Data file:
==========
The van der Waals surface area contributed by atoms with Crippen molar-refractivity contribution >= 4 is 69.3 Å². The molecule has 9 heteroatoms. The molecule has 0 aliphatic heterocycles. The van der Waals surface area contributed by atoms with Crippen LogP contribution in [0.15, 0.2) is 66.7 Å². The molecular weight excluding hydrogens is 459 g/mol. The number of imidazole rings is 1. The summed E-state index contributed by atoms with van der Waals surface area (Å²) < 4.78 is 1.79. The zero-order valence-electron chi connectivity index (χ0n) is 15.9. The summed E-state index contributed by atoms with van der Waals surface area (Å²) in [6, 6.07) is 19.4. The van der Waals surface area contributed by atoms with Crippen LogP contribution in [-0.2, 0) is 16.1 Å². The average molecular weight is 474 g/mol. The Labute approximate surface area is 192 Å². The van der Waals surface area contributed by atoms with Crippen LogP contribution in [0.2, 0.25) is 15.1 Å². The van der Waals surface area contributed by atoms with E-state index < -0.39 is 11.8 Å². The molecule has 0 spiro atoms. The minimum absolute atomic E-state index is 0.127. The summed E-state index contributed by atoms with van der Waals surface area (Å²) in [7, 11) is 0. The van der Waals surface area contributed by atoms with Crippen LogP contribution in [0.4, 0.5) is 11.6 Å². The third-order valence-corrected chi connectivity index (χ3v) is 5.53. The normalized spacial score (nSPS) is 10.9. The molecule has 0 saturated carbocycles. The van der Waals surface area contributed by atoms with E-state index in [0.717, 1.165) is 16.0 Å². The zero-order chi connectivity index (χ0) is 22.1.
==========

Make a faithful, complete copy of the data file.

The van der Waals surface area contributed by atoms with Crippen molar-refractivity contribution >= 4 is 69.3 Å². The molecule has 9 heteroatoms. The molecule has 0 aliphatic heterocycles. The van der Waals surface area contributed by atoms with Crippen LogP contribution in [0.15, 0.2) is 66.7 Å². The molecular weight excluding hydrogens is 459 g/mol. The number of imidazole rings is 1. The summed E-state index contributed by atoms with van der Waals surface area (Å²) < 4.78 is 1.79. The zero-order valence-electron chi connectivity index (χ0n) is 15.9. The summed E-state index contributed by atoms with van der Waals surface area (Å²) in [6, 6.07) is 19.4. The van der Waals surface area contributed by atoms with Crippen LogP contribution in [-0.2, 0) is 16.1 Å². The average molecular weight is 474 g/mol. The Labute approximate surface area is 192 Å². The van der Waals surface area contributed by atoms with Crippen LogP contribution in [0.2, 0.25) is 15.1 Å². The van der Waals surface area contributed by atoms with E-state index < -0.39 is 11.8 Å². The molecule has 0 spiro atoms. The minimum absolute atomic E-state index is 0.127. The summed E-state index contributed by atoms with van der Waals surface area (Å²) in [7, 11) is 0. The van der Waals surface area contributed by atoms with Crippen LogP contribution in [0.4, 0.5) is 11.6 Å². The third-order valence-corrected chi connectivity index (χ3v) is 5.53. The normalized spacial score (nSPS) is 10.9. The molecule has 0 saturated carbocycles. The van der Waals surface area contributed by atoms with E-state index in [0.717, 1.165) is 16.0 Å². The zero-order chi connectivity index (χ0) is 22.1.